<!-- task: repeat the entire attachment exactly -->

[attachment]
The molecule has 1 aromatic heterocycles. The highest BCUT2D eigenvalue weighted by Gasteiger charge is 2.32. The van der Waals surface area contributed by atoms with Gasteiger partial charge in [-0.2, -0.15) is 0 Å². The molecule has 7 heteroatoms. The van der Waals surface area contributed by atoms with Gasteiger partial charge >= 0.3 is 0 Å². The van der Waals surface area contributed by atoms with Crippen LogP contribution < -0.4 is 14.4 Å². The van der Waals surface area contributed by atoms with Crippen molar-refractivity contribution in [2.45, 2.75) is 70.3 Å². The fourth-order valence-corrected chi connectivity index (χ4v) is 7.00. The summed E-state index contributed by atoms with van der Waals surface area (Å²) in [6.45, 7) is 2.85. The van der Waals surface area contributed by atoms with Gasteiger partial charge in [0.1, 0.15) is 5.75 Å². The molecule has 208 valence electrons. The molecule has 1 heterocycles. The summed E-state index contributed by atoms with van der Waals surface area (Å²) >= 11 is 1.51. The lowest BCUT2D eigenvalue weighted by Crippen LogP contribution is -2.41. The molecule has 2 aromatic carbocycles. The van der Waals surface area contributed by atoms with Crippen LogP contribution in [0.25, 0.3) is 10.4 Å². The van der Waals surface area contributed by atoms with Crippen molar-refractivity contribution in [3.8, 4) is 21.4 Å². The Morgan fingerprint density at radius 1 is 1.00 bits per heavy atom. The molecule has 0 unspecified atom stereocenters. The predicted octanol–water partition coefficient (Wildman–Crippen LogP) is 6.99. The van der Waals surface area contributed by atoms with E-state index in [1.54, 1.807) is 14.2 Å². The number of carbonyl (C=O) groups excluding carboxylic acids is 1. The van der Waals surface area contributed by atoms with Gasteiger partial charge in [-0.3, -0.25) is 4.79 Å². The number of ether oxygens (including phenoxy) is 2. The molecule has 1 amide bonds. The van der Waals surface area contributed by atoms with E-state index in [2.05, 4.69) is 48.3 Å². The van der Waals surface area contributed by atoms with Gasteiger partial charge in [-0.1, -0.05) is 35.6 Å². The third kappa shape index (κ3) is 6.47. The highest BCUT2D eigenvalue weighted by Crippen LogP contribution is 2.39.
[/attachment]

The molecule has 1 aromatic heterocycles. The highest BCUT2D eigenvalue weighted by Gasteiger charge is 2.32. The van der Waals surface area contributed by atoms with Gasteiger partial charge in [-0.2, -0.15) is 0 Å². The molecule has 7 heteroatoms. The van der Waals surface area contributed by atoms with Gasteiger partial charge >= 0.3 is 0 Å². The van der Waals surface area contributed by atoms with Crippen LogP contribution < -0.4 is 14.4 Å². The van der Waals surface area contributed by atoms with Crippen molar-refractivity contribution in [2.45, 2.75) is 70.3 Å². The fourth-order valence-corrected chi connectivity index (χ4v) is 7.00. The summed E-state index contributed by atoms with van der Waals surface area (Å²) in [6.45, 7) is 2.85. The van der Waals surface area contributed by atoms with Gasteiger partial charge in [0.1, 0.15) is 5.75 Å². The molecule has 208 valence electrons. The molecule has 1 heterocycles. The summed E-state index contributed by atoms with van der Waals surface area (Å²) >= 11 is 1.51. The lowest BCUT2D eigenvalue weighted by Crippen LogP contribution is -2.41. The molecule has 2 aromatic carbocycles. The van der Waals surface area contributed by atoms with Crippen LogP contribution in [0.25, 0.3) is 10.4 Å². The van der Waals surface area contributed by atoms with Crippen molar-refractivity contribution in [3.8, 4) is 21.4 Å². The Morgan fingerprint density at radius 1 is 1.00 bits per heavy atom. The molecule has 0 unspecified atom stereocenters. The predicted octanol–water partition coefficient (Wildman–Crippen LogP) is 6.99. The van der Waals surface area contributed by atoms with E-state index in [1.54, 1.807) is 14.2 Å². The number of carbonyl (C=O) groups excluding carboxylic acids is 1. The van der Waals surface area contributed by atoms with Gasteiger partial charge in [-0.3, -0.25) is 4.79 Å². The number of ether oxygens (including phenoxy) is 2. The molecule has 1 amide bonds. The van der Waals surface area contributed by atoms with E-state index in [2.05, 4.69) is 48.3 Å². The van der Waals surface area contributed by atoms with Gasteiger partial charge in [-0.1, -0.05) is 35.6 Å². The third kappa shape index (κ3) is 6.47. The highest BCUT2D eigenvalue weighted by Crippen LogP contribution is 2.39.